the dissertation found that schools actually serve the opposite function.  despite being a foundational pillar of any democracy, our schools help the rich get richer and the poor get poorer.  how bizarre…

i’ve been reading a book called the new conspirators by tom sine.  a very well-researched book that definitely stands out to me as one i’ll want to revisit often.  on education, he says:

the public education system contributes to the widening gap between rich and poor in the united states. in the shame of the nation, jonathan kozol documents that over the past twelve years, american public schools are resegregating america.  unlike other western countries that fund public education through taxes, american public schools rely on local levies; consequently wealthy school districts often spend twice as much per pupil as poor school districts.  this means that the growing number of children who attend poorly funded urban public schools have less of a chance of going on to college than their suburban counterparts who attend highly financed schools with cutting-edge technology.  as a consequence, some, like their parents, will be stuck in dead-end service jobs that don’t pay a living wage.  frankly, this new global economy is going to leave growing numbers of the poor behind in all countries if we don’t discover how god might use our mustard seeds individually and collectively to be an expression of god’s compassion for the marginalized.  

[the new conspirators: creating the future one mustard seed at a time, by tom sine] Continue reading

interested in teaching for $125,000?…

conventional wisdom would tell you that a raise in the average teacher’s salary would lead to better teachers in more classrooms.  and getting better teachers might be a worthy goal: i hear often that the single most important factor in pursuing educational equity is having more bad-ass teachers in schools. better technology, healthier foods, and more resources will always help, but attracting (and keeping) great teachers may have the most significant impact of them all.  

one charter school in ny is taking this theory very seriously.  the equity project charter school, the brain-child of a tfa alumnus, is set to pay their teachers $125,000/year when it opens in 2009.  or about 3x more than i’ll be making.  the principal won’t even make that much — and he’s the founder of the school! predictably, they’ve been receiving inquiries from people all over, some of whom will be invited to go through their rigorous application process.  

this wall street journal article tempers the enthusiasm surrounding the idea that better teacher pay is “the answer” by arguing that better compensation hasn’t been demonstrated to make all that much of a difference.  at $34.06/hr, public school teachers are already paid better than many other professionals (why, oh why does progressive seattle give their teachers the lowest salaries on the west coast??), but districts who offered teachers higher pay did not see much of a pay-off in the way of better student performances.  

but i have a feeling that a six-figure salary might be a game-changer.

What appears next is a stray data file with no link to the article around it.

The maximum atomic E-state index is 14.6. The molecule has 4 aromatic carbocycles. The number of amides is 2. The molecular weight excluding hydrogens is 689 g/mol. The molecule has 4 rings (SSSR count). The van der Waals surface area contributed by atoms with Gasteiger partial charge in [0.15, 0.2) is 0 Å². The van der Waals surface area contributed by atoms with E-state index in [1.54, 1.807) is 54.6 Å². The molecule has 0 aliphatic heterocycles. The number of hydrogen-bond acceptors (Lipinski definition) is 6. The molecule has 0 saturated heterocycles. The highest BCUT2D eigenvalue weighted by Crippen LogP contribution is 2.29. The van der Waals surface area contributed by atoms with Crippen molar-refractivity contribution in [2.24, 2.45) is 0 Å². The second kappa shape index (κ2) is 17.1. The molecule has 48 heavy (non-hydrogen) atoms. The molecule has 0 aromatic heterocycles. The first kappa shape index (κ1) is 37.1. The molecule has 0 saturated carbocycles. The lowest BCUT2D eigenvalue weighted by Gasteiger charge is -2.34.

new wineskins

i can’t stand your religious meetings.  i’m fed up with your conferences and conventions. i want nothing to do with your religion projects, your pretentious slogans and goals.  i’m sick of your fund-raising schemes, your public relations and image making.  i’ve had all i can take of your noisy ego-music.  when was the last time you sang to me?  

do you know what i want?  i want justice – oceans of it.  

i want fairness – rivers of it.  

that’s what i want.  that’s all i want.  

[amos 5:21-24]

i once read a reflection from a burnt out minister about how she felt more like a concert-promoter and events-coordinator than a youth pastor.  her words were so powerful to me.  as a pastor in a big church, national artists would regularly come play at her church, and weekend after weekend, she found herself stuck in her office making fliers and writing pr announcements.  the longer she did those things, the less she felt like she was living out her calling as a shepherd. these were usually considered “outreach events” and done with good intentions by well-meaning people; unfortunately, the path to hell is paved with good intentions.   Continue reading

christian life

i was recently chatting with a friend at his house.

i told him about one of my students.  he was given an assignment to create a powerpoint presentation on his own life, and one of the slides he created was entitled “future goals.”  one of his goals was, “not go to jail.”  i asked him about the goal and he shared about how his mother, father, and brother are all currently in prison.  

teaching has felt like ministry to me, so it was no wonder that i felt conflicted about how to respond to him.  as his teacher, i wanted to encourage him to stay on the right track; as a christian, i wanted to tell him there is hope in christ.  obviously, i could not legally share with him the latter.  so i wonder, what does it mean to be a christian teacher?  after all, every teacher — christian or not — would’ve encouraged him to “stay on the right track.”  do i have a unique message to share? Continue reading